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Going through his accident -- mild in comparison to the bridge collapse, DeLaForest said -- made him see more clearly what could have happened financially if his injuries had been extensive. He didn't know details of what was covered in his insurance policy beforehand and felt lucky his coverage was adequate, he said.
Stories of tragedy
Survivor Brad Coulter told of how he, his wife and two teenage daughters fell 65 feet, their van landing upside down on the banks of the Mississippi River.
All suffered injuries. His wife, Paula, is still recovering from multiple injuries, including bleeding and swelling in the brain that required surgeries.
Coulter, of Savage, said he doesn't yet know what their insurance will cover. He said that expenses will probably exceed $1 million.
Minneapolis survivor Mercedes Gorden, in a wheelchair after her legs were crushed when her car fell and slammed into a limestone wall, said she hasn't been able to wrap her head around the financial impact.
Jennifer Holmes, of Mounds View, whose husband, Patrick, was killed in the collapse, with a highway sign falling on his car, said she worries about the future of her two young children.
Shoreview resident Ron Engebretsen, husband of bridge victim Sherry Engebretsen, said that he and his daughters are going to therapists and that whether the visits will be covered is a "gray area at this point."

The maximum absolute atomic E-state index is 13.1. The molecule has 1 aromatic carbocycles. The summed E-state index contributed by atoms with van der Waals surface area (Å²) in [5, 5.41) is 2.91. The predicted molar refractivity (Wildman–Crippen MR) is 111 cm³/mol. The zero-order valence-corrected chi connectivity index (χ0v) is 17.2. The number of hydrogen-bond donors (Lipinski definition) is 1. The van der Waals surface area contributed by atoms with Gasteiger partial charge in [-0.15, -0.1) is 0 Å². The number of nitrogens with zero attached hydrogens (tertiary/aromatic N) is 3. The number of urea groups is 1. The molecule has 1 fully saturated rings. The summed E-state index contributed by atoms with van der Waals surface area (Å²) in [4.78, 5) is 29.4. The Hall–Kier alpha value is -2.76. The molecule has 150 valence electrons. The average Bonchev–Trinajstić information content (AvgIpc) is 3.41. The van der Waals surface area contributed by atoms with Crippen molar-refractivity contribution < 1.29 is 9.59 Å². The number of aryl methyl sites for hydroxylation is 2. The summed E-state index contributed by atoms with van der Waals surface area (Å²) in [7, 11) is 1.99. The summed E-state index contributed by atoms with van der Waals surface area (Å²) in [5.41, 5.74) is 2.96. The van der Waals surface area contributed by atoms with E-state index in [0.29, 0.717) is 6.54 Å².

Survivor Garrett Ebling, of Minnetonka, who fell nose-first and had broken bones in his face requiring reconstructive surgery, said he feels blessed to have survived and called the proposed bill "a rescue effort."
Defining government's role?
Another hearing is scheduled for Nov. 15 when legislators will discuss how a fund could be set up and administered.
To those who question whether government should get involved in compensating bridge victims, Winkler said before the hearing that there is an easy answer:
"Taking care of the survivors ... is every bit a part of the reconstruction cost of rebuilding the new bridge," he said.
While about $1 million was donated to a "Minnesota Helps -- Bridge Disaster Fund," that money does not go directly to victims but instead goes to organizations providing direct help to victims, such as counseling or help paying immediate bills.
"That kind of fund is designed to help people get over a little bump," Winkler said. "This is more than a little bump."
Pam Louwagie 612-673-1702
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